Monday, 31 August 2009
As I garden I think. I think about writing. As I write I think about gardening. Can anything be better?
Wednesday, 26 August 2009
There is still a tonne to clear before digging can commence, but yesterday Dad cleared some more and just in the space of an hour it looks different again. Sam has now been down to have a look at all the 'Ouch!' being cleared away. He enjoyed visiting our friends' allotment in Bristol so much he has been asking to go back. I asked him what he thought about us growing vegetables and fruit in the garden and he is very excited about it- especially the picking raspberries and strawberries part.
The subject of compost is a huge one and the more I look into it the more interested in it I become. I am liable to go off on tangents and get caught up in the complexity of one particular area, and I cannot afford to do that at the moment. My time and focus is limited and already spread thinly enough as it is. But it is something I will come back to.
So I will add that thought to the heap of subject matter currently occupying my brain, let it rot down a bit, and then see what happens when I get writing again.
Thursday, 20 August 2009
Packed with flowers, squash, courgettes, cucumber, a brassica and leeks in a pot to plant out, rocket-tape, sunflower and salad seeds. Plus a book on low-cost living. My own personal starter kit.
I stuffed the squash with butterbeans, mushrooms, sage, oregano, chili, capers and tomatoes, and baked it in the oven. It was delicious. Thanks Tania! Thanks also to all those people who have offered advice and support. It is much appreciated
I also bought a book on composting: The Garden Organic Guide to Making Compost. It looks very practical and easy to read and lots of photos! I have used a compost bin before and know a bit but with clearing such a large space and with growing vegetables I thought I would try and do some research so I get it right and maximise my compost-making opportunities.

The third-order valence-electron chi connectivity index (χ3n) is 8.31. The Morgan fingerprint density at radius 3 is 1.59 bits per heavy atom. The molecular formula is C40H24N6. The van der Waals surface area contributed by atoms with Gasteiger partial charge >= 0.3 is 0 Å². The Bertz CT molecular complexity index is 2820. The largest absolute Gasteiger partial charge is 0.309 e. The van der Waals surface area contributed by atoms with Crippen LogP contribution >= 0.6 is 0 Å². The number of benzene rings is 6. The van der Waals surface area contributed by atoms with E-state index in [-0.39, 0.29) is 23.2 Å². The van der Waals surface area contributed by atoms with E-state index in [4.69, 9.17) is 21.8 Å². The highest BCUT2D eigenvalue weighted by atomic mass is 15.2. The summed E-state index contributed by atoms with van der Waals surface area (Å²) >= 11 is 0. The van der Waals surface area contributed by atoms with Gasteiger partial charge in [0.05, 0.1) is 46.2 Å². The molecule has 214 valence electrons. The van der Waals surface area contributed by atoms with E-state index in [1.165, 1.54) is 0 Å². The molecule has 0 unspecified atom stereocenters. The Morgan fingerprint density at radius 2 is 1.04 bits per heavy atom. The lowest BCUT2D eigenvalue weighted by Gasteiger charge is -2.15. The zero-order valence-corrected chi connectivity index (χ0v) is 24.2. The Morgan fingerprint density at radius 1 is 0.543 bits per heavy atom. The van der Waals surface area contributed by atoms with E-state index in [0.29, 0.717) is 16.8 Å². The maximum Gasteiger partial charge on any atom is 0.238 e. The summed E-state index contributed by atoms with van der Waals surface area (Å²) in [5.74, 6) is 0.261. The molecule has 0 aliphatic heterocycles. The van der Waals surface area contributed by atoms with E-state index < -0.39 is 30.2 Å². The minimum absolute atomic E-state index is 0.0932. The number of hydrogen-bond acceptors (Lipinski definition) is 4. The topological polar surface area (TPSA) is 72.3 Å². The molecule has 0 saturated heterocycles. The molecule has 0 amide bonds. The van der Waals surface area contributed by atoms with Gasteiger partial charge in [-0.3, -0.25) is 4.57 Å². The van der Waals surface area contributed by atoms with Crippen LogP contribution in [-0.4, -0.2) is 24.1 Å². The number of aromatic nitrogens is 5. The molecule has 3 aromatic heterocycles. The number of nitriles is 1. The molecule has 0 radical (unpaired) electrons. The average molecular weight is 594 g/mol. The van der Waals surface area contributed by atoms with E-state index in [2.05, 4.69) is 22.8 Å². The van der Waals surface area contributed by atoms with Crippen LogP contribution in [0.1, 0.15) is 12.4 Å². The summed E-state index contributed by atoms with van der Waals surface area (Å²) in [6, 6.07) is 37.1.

Yesterday I re-discovered two of the paths, one of which leads to the compost bin which hasn't been used since Mum died. So I can't wait to open the lid and see what's in there. And, more importantly to start using it again.
Today Dad helped me bundle up the first lot of brambles to take to the recycling centre. I have nowhere to put them for compost until I have cleared some more space but I hope to have that problem resolved by the end of next week.
Dad also removed the wheelbarrow which had become wrapped in brambles, honeysuckle and jasmine that had crept off the archway. A large black toad had been living there. I am sure he will find somewhere else to live in the garden but I saw him later this afternoon, back where the wheelbarrow had been.
I also found the coldframe, dilapidated and rotten but probably salvageable which was covered in brambles and roses. I moved it there last year, with the help of my best friend, away from the patio where it had lived when my Mum used it for propogating plants. I was amazed at how fast it had disappeared under a network of fearsome rose and bramble thorns, flowers and blackberries. Next to it appeared another wheelbarrow after more hacking and harvesting of berries. I moved round to the other side of the coldframe and carried on clearing and cutting until I reached the other corner of the garden- opposite the compost bin. Finally I found the other lost path and the memorial of our first family cat, Pepper, who is buried there.
I am surprised at how much I have uncovered in about six hours work, not to mention the huge haul of delicious blackberries, many of which lay trampled underfoot, giving off a slight candyfloss smell as the afternoon wore on.
I am nurturing a little scrumper.